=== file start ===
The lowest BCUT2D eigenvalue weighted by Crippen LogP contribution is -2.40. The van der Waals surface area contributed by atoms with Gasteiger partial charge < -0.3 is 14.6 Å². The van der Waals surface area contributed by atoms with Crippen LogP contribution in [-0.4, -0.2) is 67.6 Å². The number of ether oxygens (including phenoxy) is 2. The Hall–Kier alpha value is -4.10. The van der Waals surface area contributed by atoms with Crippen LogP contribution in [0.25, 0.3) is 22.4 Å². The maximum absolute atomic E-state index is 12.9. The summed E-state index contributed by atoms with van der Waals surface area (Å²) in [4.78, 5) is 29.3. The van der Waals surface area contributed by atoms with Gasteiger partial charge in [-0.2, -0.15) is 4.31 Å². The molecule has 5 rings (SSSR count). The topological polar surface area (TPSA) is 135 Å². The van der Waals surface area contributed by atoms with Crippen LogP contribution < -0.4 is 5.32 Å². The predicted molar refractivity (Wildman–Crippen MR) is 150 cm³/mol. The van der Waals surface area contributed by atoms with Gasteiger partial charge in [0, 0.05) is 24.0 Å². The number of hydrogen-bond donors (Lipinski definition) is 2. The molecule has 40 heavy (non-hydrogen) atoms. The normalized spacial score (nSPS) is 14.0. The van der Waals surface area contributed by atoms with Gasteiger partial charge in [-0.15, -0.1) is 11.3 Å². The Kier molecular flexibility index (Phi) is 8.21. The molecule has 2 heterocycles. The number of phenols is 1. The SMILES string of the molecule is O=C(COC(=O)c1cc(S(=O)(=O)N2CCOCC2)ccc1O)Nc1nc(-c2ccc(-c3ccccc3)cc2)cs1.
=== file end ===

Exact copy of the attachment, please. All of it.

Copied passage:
The lowest BCUT2D eigenvalue weighted by Crippen LogP contribution is -2.40. The van der Waals surface area contributed by atoms with Gasteiger partial charge < -0.3 is 14.6 Å². The van der Waals surface area contributed by atoms with Crippen LogP contribution in [-0.4, -0.2) is 67.6 Å². The number of ether oxygens (including phenoxy) is 2. The Hall–Kier alpha value is -4.10. The van der Waals surface area contributed by atoms with Crippen LogP contribution in [0.25, 0.3) is 22.4 Å². The maximum absolute atomic E-state index is 12.9. The summed E-state index contributed by atoms with van der Waals surface area (Å²) in [4.78, 5) is 29.3. The van der Waals surface area contributed by atoms with Gasteiger partial charge in [-0.2, -0.15) is 4.31 Å². The molecule has 5 rings (SSSR count). The topological polar surface area (TPSA) is 135 Å². The van der Waals surface area contributed by atoms with Crippen LogP contribution < -0.4 is 5.32 Å². The predicted molar refractivity (Wildman–Crippen MR) is 150 cm³/mol. The van der Waals surface area contributed by atoms with Gasteiger partial charge in [0, 0.05) is 24.0 Å². The number of hydrogen-bond donors (Lipinski definition) is 2. The molecule has 40 heavy (non-hydrogen) atoms. The normalized spacial score (nSPS) is 14.0. The van der Waals surface area contributed by atoms with Gasteiger partial charge in [-0.15, -0.1) is 11.3 Å². The Kier molecular flexibility index (Phi) is 8.21. The molecule has 2 heterocycles. The number of phenols is 1. The SMILES string of the molecule is O=C(COC(=O)c1cc(S(=O)(=O)N2CCOCC2)ccc1O)Nc1nc(-c2ccc(-c3ccccc3)cc2)cs1.